Move. Dance like you’ve never danced before. Dance with abandon. Dance away your anger and sorrow. Stamp your feet to honor those women who use their voice. You may also wish to practice yoga, tai chi, qi gong, jogging, swimming, tennis. Method does not matter. Movement is the medicine. It will help to dispel the energy and feelings you have bottled up inside you, and in the process, celebrate your body.

Seek support. You are not alone in your quest for verification of your feelings or your need for consolation, justice, and love. Seek support from your sisters, forums, women’s groups, meditation sessions, spiritual centers, self-help books and lectures, and understanding family and friends.

Nourish your body well. The body is a temple that deserves to be treated with the utmost respect, which means we need to provide it with the best nourishment possible. This may present a challenge to many of us, but if we approach it gradually by consistently introducing wholesome foods into our lives and shedding those that can prove harmful, then we will achieve a more balanced and healthful body that glows with harmony. When we are well nourished, our brain and body work in synch, and we are better able to meet the challenges that face us.

Talk to your body parts. Do you harbor judgment or shame about certain parts of your body? Sometimes this can be the result of enduring abuse. I believe the best way to deal with them is to face them head-on: begin by talking to the body part that is most upsetting to you. Let it know how you feel about it and how you plan to change the relationship you have with it. Whatever body part you choose, it is an integral part of the divine temple that is you.

Teach. We need to instill our sons and daughters with the knowledge that all that all people deserve dignity, respect, and the right to be who they are. We need to educate the men in our lives about the importance of honoring and cherishing the women in their lives.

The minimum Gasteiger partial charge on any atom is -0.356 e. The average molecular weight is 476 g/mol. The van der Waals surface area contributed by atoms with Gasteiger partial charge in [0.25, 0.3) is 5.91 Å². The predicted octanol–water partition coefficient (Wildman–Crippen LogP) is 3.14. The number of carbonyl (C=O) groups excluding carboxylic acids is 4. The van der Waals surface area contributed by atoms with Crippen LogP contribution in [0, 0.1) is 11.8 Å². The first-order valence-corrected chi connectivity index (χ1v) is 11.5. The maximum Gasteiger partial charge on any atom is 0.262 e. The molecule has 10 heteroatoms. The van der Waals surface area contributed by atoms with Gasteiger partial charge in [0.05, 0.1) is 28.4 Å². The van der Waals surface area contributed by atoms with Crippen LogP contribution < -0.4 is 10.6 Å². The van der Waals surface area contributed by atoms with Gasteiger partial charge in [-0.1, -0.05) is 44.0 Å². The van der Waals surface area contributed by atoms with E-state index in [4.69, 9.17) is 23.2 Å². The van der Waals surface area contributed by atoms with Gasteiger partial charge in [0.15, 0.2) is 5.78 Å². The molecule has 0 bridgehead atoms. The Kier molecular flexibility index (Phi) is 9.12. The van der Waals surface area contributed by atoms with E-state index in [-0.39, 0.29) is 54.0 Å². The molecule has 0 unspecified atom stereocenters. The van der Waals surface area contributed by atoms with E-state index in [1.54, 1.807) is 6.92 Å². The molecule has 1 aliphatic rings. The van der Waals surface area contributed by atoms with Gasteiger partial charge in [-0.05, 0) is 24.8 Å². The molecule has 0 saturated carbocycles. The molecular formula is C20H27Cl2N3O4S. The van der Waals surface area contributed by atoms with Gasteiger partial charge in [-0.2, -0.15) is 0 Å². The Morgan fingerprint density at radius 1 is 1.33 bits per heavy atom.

In addition, rather than bash the men who have perpetrated abuses upon women everywhere, we must celebrate the bravery, tenacity, and resolve of those who step forward and tell their stories. There is a tipping point: when enough women come forward, when enough good men truly realize the terror and abuse to which their sisters, mothers, grandmothers, wives, female coworkers and neighbors, and partners have been subjected, then change will accelerate and begin to take hold. Then women will begin to witness accountability and consequences, but most of all and more importantly, they will be heard, validated, honored, and cherished for who they are.

In conclusion (for now)

One of the four agreements of the ancient Toltecs, as explained by Don Miguel Ruiz, author of The Four Agreements, is not to take anything personally. “Nothing others do is because of you. What others say or do is a projection of their own reality….When you are immune to the opinions and actions of others, you won’t be the victim of needless suffering.” The abusive actions of men against women is not your fault. It is a reflection of the anger, fear, and demons that reside within the perpetrators. You are a beautiful spirit residing in a sacred vessel. You have dreams, desires, and needs that deserve to be honored, cherished, and realized. Do not forget this. Breathe it, believe it, and live it.

Holding you in the highest vision of love and health,